What relationship do dwarves and half-orcs have in Golarion?

I am just writing an adventure around the dwarven and orc history. In my party I have a dwarf and a half-orc (we have not played yet). Reading the Pathfinder Handbook Dwarfes of Golarion it is quite clear that they absolutely hate Orcs. But there is no information about the relation to half orcs. Is there any source with information about it?

How do dwarves get their food?

The Basic Rules says, “Dwarven kingdoms stretch deep beneath the mountains”, and various other sources give a similar picture, of dwarves living in subterranean communities. Does the 5E source material provide any insight into how they get their food? Do they farm on the surface? Raise crops in caverns? Eat mushrooms?

I’m asking specific to 5E rulebooks and published adventures, although insight from Forgotten Realms lore or past versions could be useful.

Would Dwarves have advantage on Contagion’s saving throws?

Contagion has always been a powerful spell, but it used to be unclear (RAW) what happened during the three (or more) turns a target was making saving throws. Now an errata has clarified (bold added):

“[The caster makes a melee spell attack] On a hit, the target is poisoned.” The second paragraph now reads, “At the end of each of the poisoned target’s turns, the target must make a Constitution saving throw. If the target succeeds on three of these saves, it is no longer poisoned, and the spell ends. If the target fails three of these saves, the target is no longer poisoned, but choose one of the diseases below. The target is subjected to the chosen disease for the spell’s duration.”

This is a helpful addition: being poisoned imposes disadvantage on attacks and ability checks, so it’s a useful spell even before the disease takes effect. But this raises a confusing question for me: does a Dwarf, who has “advantage on saving throws against poison” have advantage on Contagion’s saving throws now?

It might seem obvious that they would, but failing these saving throws doesn’t inflict the poisoned status: the melee spell attack did that. In fact, failing the saving throw three times will remove the poisoned status (the same as succeeding at the saving throw three times).

So then how does this work? Given that the poisoned status isn’t contingent on failing the saving throw, does the saving throw for Contagion now count as a “saving throw against poison”?

Roughly how much would it cost to hire a team of dwarves to build a home in the mountainside

Since I began dnd I had an idea to try to hire dwarven miners to build it into the cliff side. I am not expecting it to be huge and extravagant but it needs to be big enough for 4 people, one of whom has a large beast companion. This is just something I would be looking for in the future but if the cost is less than I expected I’m going to build it now. Any advice would be greatly appreciated.

Are Gundren Rockseeker and his brothers Mountain Dwarves or Hill Dwarves in the Lost Mine of Phandelver adventure?

The Lost Mine of Phandelver adventure introduces Gundren Rockseeker simply as a “dwarf” and doesn’t seem to mention what kind of dwarf he is. I’ve also tried to look for information about his brothers and it describes each those as simply being a “dwarf” as well.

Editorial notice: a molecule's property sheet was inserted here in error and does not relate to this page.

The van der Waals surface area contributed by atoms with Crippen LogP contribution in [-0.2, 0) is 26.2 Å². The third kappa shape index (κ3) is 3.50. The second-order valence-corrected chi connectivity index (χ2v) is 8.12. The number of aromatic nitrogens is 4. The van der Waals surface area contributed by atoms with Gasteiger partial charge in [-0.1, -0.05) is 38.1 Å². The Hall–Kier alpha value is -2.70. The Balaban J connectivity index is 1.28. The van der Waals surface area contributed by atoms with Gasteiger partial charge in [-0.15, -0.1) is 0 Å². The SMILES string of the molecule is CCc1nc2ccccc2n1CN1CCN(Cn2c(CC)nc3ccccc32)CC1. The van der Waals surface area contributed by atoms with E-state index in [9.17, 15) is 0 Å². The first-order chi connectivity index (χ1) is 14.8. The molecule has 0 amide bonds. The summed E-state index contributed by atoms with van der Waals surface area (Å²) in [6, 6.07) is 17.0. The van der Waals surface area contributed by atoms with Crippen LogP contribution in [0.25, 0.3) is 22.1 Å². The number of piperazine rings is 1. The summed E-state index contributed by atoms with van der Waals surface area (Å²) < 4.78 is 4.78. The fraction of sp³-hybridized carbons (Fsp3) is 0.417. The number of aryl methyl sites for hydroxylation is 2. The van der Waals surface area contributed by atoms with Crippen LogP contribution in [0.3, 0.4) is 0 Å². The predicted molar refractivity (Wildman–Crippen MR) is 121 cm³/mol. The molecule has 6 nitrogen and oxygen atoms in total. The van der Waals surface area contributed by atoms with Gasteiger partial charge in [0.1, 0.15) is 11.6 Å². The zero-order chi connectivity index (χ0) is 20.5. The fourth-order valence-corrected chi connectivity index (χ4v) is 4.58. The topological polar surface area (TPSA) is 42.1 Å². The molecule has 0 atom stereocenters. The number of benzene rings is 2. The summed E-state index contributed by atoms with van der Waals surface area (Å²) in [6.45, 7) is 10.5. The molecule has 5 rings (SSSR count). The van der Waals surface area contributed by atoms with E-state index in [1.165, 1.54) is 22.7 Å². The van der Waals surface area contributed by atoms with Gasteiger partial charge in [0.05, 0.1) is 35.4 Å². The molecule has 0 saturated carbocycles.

So, in the Lost Mine of Phandelver text, are they ever referred to as Mountain Dwarves or Hill Dwarves?

It’s just occurred to me that the name “Rockseeker” might be an established dwarf surname in Forgotten Realms lore, which I’m not all that familiar with, so if someone can provide an official reference to any information on the Rockseekers being Mountain Dwarves or Hill Dwarves, even if it’s from other editions of D&D, then that would also be an acceptable answer, but I’d still prefer it if the answer came from the Lost Mine of Phandelver.

The reason is because I’m setting this in my home universe rather than the Forgotten Realms. The different dwarves have different accents. Mountain Dwarves have the stereotypical Scottish accent, but Hill Dwarves in my universe have northern accents (that is to say, North of England, specifically Geordie or Yorkshire accents), so this will affect how I play Gundren (since I like to try and do the voices for my characters if I can).

If it turns out that the adventure simply never states what kind of dwarves they are, then I’ll simply pick one, but I’d prefer if I play them as the correct kind of dwarves if it does say which kind they are…

Would giving dwarves specific racial proficiencies instead of Weapon Familiarity be unbalanced?

I have a player that wants to play a dwarven druid. He’s flavoring the class as a loner that wander the tunnels protecting his settlement from the monsters that lurk in caves. However he is slightly disappointed that the elves get proficiency with a long list of things, but dwarves only get a change in weapon class for two weapons. He’d really like to stick to “dwarven” weapons, but none are available.

Is there anything game breaking about houseruling that dwarves get proficiency with a few weapons instead of Weapon Familiarity, for example: Proficiency with Warhammers, Throwing Axes, Picks, And Greataxes? Or is there some way this can be exploited I’m unaware of?